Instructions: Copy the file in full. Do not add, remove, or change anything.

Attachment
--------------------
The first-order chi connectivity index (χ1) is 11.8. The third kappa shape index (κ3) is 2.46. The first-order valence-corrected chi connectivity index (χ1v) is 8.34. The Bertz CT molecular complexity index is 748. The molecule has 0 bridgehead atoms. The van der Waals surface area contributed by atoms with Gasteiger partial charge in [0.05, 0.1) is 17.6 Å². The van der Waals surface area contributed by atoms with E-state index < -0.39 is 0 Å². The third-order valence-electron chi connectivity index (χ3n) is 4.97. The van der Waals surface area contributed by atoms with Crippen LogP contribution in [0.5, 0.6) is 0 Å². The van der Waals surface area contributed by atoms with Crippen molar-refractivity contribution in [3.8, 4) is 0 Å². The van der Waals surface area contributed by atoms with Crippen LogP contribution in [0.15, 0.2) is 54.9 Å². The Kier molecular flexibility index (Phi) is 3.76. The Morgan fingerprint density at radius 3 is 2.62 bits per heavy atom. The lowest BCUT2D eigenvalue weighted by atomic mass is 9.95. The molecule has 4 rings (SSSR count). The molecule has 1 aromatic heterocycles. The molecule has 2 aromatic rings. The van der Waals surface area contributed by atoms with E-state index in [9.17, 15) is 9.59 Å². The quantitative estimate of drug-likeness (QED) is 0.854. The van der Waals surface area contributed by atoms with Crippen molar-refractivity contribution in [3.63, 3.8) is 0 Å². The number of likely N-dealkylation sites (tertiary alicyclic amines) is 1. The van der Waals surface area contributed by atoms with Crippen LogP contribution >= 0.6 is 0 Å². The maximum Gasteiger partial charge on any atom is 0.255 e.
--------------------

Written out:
The first-order chi connectivity index (χ1) is 11.8. The third kappa shape index (κ3) is 2.46. The first-order valence-corrected chi connectivity index (χ1v) is 8.34. The Bertz CT molecular complexity index is 748. The molecule has 0 bridgehead atoms. The van der Waals surface area contributed by atoms with Gasteiger partial charge in [0.05, 0.1) is 17.6 Å². The van der Waals surface area contributed by atoms with E-state index < -0.39 is 0 Å². The third-order valence-electron chi connectivity index (χ3n) is 4.97. The van der Waals surface area contributed by atoms with Crippen LogP contribution in [0.5, 0.6) is 0 Å². The van der Waals surface area contributed by atoms with Crippen molar-refractivity contribution in [3.8, 4) is 0 Å². The van der Waals surface area contributed by atoms with Crippen LogP contribution in [0.15, 0.2) is 54.9 Å². The Kier molecular flexibility index (Phi) is 3.76. The Morgan fingerprint density at radius 3 is 2.62 bits per heavy atom. The lowest BCUT2D eigenvalue weighted by atomic mass is 9.95. The molecule has 4 rings (SSSR count). The molecule has 1 aromatic heterocycles. The molecule has 2 aromatic rings. The van der Waals surface area contributed by atoms with E-state index in [9.17, 15) is 9.59 Å². The quantitative estimate of drug-likeness (QED) is 0.854. The van der Waals surface area contributed by atoms with Crippen molar-refractivity contribution in [3.63, 3.8) is 0 Å². The number of likely N-dealkylation sites (tertiary alicyclic amines) is 1. The van der Waals surface area contributed by atoms with Crippen LogP contribution >= 0.6 is 0 Å². The maximum Gasteiger partial charge on any atom is 0.255 e.